For the purpose of this study, a qualitative research design will be used with a grounded theory research approach. Semi-structured in-depth interviews will be use in order to collect the data. The qualitative data will be analysed according to the grounded theory method, and the results will be used to develop a model of employee well-being. The model will describe the negative and the positive impact of slaughter on the psychological well-being of abattoir employees. The negative part refers to the impact of slaughtering on the psychological well-being of slaughterers, while the positive part will aim to explain how slaughterers cope with their negative circumstances. The model will further describe why some abattoir employees cope better with the challenges of their work than others. The model will also aim to explain what type of person cope with their challenges and what kind of person struggle to cope. For the purpose of this study a grounded theory approach will be a good choice, since it is an appropriate way to study human behaviour on a sensitive topic and in a different cultural context.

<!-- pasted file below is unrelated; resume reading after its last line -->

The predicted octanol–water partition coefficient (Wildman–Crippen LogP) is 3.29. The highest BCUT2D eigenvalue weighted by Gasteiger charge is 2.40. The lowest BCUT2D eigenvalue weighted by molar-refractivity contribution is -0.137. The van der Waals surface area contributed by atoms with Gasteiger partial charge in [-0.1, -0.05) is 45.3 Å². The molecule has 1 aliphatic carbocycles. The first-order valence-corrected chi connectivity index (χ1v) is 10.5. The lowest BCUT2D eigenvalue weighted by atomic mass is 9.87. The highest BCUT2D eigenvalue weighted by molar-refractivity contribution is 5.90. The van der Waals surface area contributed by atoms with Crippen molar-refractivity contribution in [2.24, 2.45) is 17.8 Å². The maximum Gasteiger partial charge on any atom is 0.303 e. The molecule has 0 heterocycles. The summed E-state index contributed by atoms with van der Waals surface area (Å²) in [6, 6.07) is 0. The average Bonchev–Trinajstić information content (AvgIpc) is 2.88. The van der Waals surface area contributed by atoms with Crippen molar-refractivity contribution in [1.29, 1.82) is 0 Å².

The researcher will interview kosher, halal and normal slaughterers. These three groups will be compared with one another according to the impact slaughtering have on their well-being. The researcher will also conduct interviews with some of the family members of the slaughterer’s and with the management of the abattoirs.
Red meat abattoirs across South Africa will be used in the study.
The overall aim of this research is to investigate various factors (e.g. freezing time, species, gender, cooking conditions, etc.) influencing the sensory quality (aroma, flavour, texture attributes) as well as the volatile compound profile of game meat derived from South African species.